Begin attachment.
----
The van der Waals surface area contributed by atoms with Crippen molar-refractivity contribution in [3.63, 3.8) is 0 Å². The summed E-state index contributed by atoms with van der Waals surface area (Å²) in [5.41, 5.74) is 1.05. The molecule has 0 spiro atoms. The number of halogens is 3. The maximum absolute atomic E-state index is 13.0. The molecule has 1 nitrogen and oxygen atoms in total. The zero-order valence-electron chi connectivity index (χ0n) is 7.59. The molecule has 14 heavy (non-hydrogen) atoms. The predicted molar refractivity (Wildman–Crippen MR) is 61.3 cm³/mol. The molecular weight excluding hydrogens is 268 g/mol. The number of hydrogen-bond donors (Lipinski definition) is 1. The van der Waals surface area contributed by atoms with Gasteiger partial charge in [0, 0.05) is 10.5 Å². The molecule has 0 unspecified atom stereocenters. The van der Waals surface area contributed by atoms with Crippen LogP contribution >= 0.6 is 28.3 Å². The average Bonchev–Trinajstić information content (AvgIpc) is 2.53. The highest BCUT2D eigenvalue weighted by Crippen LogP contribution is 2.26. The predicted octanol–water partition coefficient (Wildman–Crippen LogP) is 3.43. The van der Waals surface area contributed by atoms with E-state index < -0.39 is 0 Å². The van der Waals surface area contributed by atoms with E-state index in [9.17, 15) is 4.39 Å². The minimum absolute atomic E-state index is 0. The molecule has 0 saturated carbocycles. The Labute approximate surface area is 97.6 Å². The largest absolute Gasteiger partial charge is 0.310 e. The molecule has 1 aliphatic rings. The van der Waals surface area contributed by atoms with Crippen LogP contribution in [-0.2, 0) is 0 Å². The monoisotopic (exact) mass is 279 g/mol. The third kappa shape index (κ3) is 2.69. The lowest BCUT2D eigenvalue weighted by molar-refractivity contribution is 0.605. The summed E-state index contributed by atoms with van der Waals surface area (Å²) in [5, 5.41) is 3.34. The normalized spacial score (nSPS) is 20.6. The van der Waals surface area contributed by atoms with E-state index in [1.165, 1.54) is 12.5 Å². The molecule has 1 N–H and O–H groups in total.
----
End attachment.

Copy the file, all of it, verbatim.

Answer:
The van der Waals surface area contributed by atoms with Crippen molar-refractivity contribution in [3.63, 3.8) is 0 Å². The summed E-state index contributed by atoms with van der Waals surface area (Å²) in [5.41, 5.74) is 1.05. The molecule has 0 spiro atoms. The number of halogens is 3. The maximum absolute atomic E-state index is 13.0. The molecule has 1 nitrogen and oxygen atoms in total. The zero-order valence-electron chi connectivity index (χ0n) is 7.59. The molecule has 14 heavy (non-hydrogen) atoms. The predicted molar refractivity (Wildman–Crippen MR) is 61.3 cm³/mol. The molecular weight excluding hydrogens is 268 g/mol. The number of hydrogen-bond donors (Lipinski definition) is 1. The van der Waals surface area contributed by atoms with Gasteiger partial charge in [0, 0.05) is 10.5 Å². The molecule has 0 unspecified atom stereocenters. The van der Waals surface area contributed by atoms with Crippen LogP contribution >= 0.6 is 28.3 Å². The average Bonchev–Trinajstić information content (AvgIpc) is 2.53. The highest BCUT2D eigenvalue weighted by Crippen LogP contribution is 2.26. The predicted octanol–water partition coefficient (Wildman–Crippen LogP) is 3.43. The van der Waals surface area contributed by atoms with E-state index < -0.39 is 0 Å². The van der Waals surface area contributed by atoms with E-state index in [9.17, 15) is 4.39 Å². The minimum absolute atomic E-state index is 0. The molecule has 0 saturated carbocycles. The Labute approximate surface area is 97.6 Å². The largest absolute Gasteiger partial charge is 0.310 e. The molecule has 1 aliphatic rings. The van der Waals surface area contributed by atoms with Crippen LogP contribution in [-0.2, 0) is 0 Å². The monoisotopic (exact) mass is 279 g/mol. The third kappa shape index (κ3) is 2.69. The lowest BCUT2D eigenvalue weighted by molar-refractivity contribution is 0.605. The summed E-state index contributed by atoms with van der Waals surface area (Å²) in [5, 5.41) is 3.34. The normalized spacial score (nSPS) is 20.6. The van der Waals surface area contributed by atoms with E-state index in [1.165, 1.54) is 12.5 Å². The molecule has 1 N–H and O–H groups in total.